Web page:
Metal oxide simulations could help green technology
University of California, Davis, researchers have proposed a radical new way of thinking about the chemical reactions between water and metal oxides, the most common minerals on Earth. Their work appears in the current issue of the journal Nature Materials.
Down to the wire for silicon: Researchers create a wire 4 atoms wide, 1 atom tall
The smallest wires ever developed in silicon - just one atom tall and four atoms wide - have been shown by a team of researchers from the University of New South Wales, Melbourne University and Purdue University to have the same current-carrying capability as copper wires.
Graphene reveals its magnetic personality
Can organic matter behave like a fridge magnet? Scientists from The University of Manchester have now shown that it can.
Anti-malaria drug synthesised with the help of oxygen and light
The most effective anti-malaria drug can now be produced inexpensively and in large quantities. This means that it will be possible to provide medication for the 225 million malaria patients in developing countries at an affordable price.
Scientists predict an out-of-this-world kind of ice
Cornell scientists are boldly going where no water molecule has gone before -- that is, when it comes to pressures found nowhere on Earth.
Scientists discover new clue to the chemical origins of life
Organic chemists at the University of York have made a significant advance towards establishing the origin of the carbohydrates (sugars) that form the building blocks of life.
Sandia chemists find new material to remove radioactive gas from spent nuclear fuel
Research by a team of Sandia chemists could impact worldwide efforts to produce clean, safe nuclear energy and reduce radioactive waste.
The great gas hydrate escape
For some time, researchers have explored flammable ice for low-carbon or alternative fuel or as a place to store carbon dioxide. Now, a computer analysis of the ice and gas compound, known as a gas hydrate, reveals key details of its structure. The results show that hydrates can hold hydrogen at an optimal capacity of 5 weight-percent, a value that meets the goal of a Department of Energy standard and makes gas hydrates practical and affordable.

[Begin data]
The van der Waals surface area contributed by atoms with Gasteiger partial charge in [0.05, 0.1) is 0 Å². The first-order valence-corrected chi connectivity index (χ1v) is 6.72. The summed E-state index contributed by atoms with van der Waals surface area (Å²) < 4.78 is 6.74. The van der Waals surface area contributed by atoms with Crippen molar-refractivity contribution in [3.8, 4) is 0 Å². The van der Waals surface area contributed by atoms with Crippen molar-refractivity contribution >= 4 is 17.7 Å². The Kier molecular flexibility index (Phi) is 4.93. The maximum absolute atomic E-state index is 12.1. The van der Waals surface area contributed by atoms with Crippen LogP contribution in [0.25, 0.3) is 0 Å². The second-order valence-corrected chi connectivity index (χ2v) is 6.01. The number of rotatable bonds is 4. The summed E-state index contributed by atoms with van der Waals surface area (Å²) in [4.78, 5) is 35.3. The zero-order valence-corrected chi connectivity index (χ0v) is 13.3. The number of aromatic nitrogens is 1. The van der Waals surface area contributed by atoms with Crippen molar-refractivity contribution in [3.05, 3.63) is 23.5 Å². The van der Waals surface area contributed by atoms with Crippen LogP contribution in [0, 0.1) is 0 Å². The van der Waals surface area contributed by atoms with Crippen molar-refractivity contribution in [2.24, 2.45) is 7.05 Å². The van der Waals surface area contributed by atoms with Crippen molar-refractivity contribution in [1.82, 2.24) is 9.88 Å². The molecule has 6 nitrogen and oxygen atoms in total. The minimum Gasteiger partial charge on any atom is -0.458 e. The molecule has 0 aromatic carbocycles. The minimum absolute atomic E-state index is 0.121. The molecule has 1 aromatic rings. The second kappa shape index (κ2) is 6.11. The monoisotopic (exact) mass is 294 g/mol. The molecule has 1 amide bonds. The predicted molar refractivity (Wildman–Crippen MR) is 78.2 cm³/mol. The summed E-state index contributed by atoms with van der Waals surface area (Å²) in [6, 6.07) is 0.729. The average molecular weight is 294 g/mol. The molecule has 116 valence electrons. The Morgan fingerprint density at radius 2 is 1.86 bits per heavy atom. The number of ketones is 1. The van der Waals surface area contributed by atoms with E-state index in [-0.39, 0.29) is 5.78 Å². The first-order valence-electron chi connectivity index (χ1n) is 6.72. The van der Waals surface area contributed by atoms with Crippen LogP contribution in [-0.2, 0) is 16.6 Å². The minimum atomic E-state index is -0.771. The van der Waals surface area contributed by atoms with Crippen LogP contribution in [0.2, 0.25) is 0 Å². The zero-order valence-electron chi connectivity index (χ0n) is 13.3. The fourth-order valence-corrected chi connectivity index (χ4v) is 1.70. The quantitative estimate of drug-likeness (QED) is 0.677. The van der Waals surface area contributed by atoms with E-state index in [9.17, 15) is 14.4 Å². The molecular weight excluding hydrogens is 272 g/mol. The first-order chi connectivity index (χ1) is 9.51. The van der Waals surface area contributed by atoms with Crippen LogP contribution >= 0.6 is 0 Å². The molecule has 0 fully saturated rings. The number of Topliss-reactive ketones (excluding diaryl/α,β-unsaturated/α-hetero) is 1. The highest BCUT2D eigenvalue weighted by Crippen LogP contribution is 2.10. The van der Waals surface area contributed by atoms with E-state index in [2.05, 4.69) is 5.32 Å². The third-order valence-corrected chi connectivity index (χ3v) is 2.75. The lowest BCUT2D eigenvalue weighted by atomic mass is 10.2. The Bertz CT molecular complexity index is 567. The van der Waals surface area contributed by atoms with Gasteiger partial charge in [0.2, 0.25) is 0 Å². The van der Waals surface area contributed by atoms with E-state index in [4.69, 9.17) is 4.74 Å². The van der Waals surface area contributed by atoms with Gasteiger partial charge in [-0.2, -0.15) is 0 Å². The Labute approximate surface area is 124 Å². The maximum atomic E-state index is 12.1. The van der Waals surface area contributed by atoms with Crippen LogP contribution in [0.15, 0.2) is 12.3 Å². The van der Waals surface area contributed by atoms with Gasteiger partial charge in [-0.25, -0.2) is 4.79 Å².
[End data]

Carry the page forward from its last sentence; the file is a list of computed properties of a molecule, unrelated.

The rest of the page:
Water sees right through graphene
Graphene is largely transparent to the eye and, as it turns out, largely transparent to water.
Freezing technique exposes molecule-to-molecule attachments
Researchers at Yale University have developed a new way of exposing the atomic attachments that keep complex molecules in precise alignment. The new method could provide insight into the mechanics of a variety of molecular structures, potentially aiding efforts to manipulate them for drug discovery and other purposes.
Supermaterial goes superpermeable
Wonder material graphene has revealed another of its extraordinary properties - University of Manchester researchers have found that it is superpermeable with respect to water.
Perfect nanotubes shine brightest
A painstaking study by Rice University has brought a wealth of new information about single-walled carbon nanotubes through analysis of their fluorescence.